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February 2009

Dad, do I really need math?

My kids are pretty good about their math homework. They seem to enjoy it for the most part. It wasn't always that way. When the going gets tough, the natural human response, it seems, is to quit. So at times in our kids' school careers, their Mom and I have had to hang tough with them to try to make them do their homework. (The credit here belongs to their Mom.)

I remember when I was in school, the prevailing attitude in the classroom was, "When are we ever going to need to know this?" The much sadder one was, "My Mom and Dad said that I'm never going to need to know this stuff."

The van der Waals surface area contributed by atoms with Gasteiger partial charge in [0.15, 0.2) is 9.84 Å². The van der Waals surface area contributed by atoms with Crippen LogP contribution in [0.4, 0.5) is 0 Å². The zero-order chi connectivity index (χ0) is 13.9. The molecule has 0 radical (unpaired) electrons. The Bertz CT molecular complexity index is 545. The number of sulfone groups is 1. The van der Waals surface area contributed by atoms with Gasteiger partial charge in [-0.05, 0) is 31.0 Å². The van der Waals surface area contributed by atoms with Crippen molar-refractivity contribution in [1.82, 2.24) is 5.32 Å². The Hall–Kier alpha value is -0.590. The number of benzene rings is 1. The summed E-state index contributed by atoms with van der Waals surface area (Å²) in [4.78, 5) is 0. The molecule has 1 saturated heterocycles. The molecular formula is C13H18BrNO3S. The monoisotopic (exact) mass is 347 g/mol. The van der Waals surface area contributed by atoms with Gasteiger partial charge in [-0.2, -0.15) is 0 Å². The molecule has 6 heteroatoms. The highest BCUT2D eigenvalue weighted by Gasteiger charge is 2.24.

I couldn't have told you, when I was 10 years old, that I'd need to understand queueing theory one day in order to finish an Oracle project I had to do for Fidelity Investments. Or that I'd be able to win a Jim Sundberg autographed World Series baseball by using the distributive law of multiplication in my head while he was showing 400 people how Gaylord Perry liked his signs on the mound. It didn't matter to me, because I just had faith that there was a good reason I was supposed to learn everything I could in school. Having that particular faith was no accident.

I don't remember my Mom and Dad ever forcing me into doing math. I knew, of course, that it was My Job to do as well as I could in school ('A's are loafing unless they're '100's). But I don't remember ever feeling forced.

Security, Forecasting Oracle Performance and Some stuff to post… soon…

I’ve been busy this February “playing around/studying” on the following: